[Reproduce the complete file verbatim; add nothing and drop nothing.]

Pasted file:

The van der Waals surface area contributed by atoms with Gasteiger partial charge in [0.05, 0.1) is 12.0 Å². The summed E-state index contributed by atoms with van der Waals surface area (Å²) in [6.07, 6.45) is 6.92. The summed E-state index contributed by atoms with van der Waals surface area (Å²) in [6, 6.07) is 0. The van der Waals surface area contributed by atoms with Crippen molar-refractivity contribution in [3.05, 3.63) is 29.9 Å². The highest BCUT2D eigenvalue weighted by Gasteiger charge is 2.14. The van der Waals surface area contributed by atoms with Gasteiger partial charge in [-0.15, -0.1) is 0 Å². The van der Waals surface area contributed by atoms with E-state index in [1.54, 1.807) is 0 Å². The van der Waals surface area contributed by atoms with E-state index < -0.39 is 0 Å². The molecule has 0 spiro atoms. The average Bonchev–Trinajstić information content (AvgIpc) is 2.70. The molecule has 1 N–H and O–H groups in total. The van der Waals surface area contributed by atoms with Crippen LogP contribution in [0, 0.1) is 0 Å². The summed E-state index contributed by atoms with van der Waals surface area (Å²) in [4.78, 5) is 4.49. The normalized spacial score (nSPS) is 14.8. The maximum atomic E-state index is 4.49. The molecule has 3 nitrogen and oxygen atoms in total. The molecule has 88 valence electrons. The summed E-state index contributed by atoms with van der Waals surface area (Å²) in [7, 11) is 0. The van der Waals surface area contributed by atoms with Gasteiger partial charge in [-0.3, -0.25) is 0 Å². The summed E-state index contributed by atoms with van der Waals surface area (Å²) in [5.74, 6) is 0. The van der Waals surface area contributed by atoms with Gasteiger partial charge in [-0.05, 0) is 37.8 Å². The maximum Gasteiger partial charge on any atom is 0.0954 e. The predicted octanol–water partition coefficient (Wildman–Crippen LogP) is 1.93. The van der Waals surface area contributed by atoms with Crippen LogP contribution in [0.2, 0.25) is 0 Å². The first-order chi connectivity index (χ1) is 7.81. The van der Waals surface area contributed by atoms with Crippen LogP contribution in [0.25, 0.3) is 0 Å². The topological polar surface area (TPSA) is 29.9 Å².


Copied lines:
The van der Waals surface area contributed by atoms with Gasteiger partial charge in [0.05, 0.1) is 12.0 Å². The summed E-state index contributed by atoms with van der Waals surface area (Å²) in [6.07, 6.45) is 6.92. The summed E-state index contributed by atoms with van der Waals surface area (Å²) in [6, 6.07) is 0. The van der Waals surface area contributed by atoms with Crippen molar-refractivity contribution in [3.05, 3.63) is 29.9 Å². The highest BCUT2D eigenvalue weighted by Gasteiger charge is 2.14. The van der Waals surface area contributed by atoms with Gasteiger partial charge in [-0.15, -0.1) is 0 Å². The van der Waals surface area contributed by atoms with E-state index in [1.54, 1.807) is 0 Å². The van der Waals surface area contributed by atoms with E-state index < -0.39 is 0 Å². The molecule has 0 spiro atoms. The average Bonchev–Trinajstić information content (AvgIpc) is 2.70. The molecule has 1 N–H and O–H groups in total. The van der Waals surface area contributed by atoms with Crippen LogP contribution in [0, 0.1) is 0 Å². The summed E-state index contributed by atoms with van der Waals surface area (Å²) in [4.78, 5) is 4.49. The normalized spacial score (nSPS) is 14.8. The maximum atomic E-state index is 4.49. The molecule has 3 nitrogen and oxygen atoms in total. The molecule has 88 valence electrons. The summed E-state index contributed by atoms with van der Waals surface area (Å²) in [7, 11) is 0. The van der Waals surface area contributed by atoms with Gasteiger partial charge in [-0.3, -0.25) is 0 Å². The summed E-state index contributed by atoms with van der Waals surface area (Å²) in [5.74, 6) is 0. The van der Waals surface area contributed by atoms with Gasteiger partial charge in [-0.05, 0) is 37.8 Å². The maximum Gasteiger partial charge on any atom is 0.0954 e. The predicted octanol–water partition coefficient (Wildman–Crippen LogP) is 1.93. The van der Waals surface area contributed by atoms with Crippen LogP contribution in [0.2, 0.25) is 0 Å². The first-order chi connectivity index (χ1) is 7.81. The van der Waals surface area contributed by atoms with Crippen LogP contribution in [0.25, 0.3) is 0 Å². The topological polar surface area (TPSA) is 29.9 Å².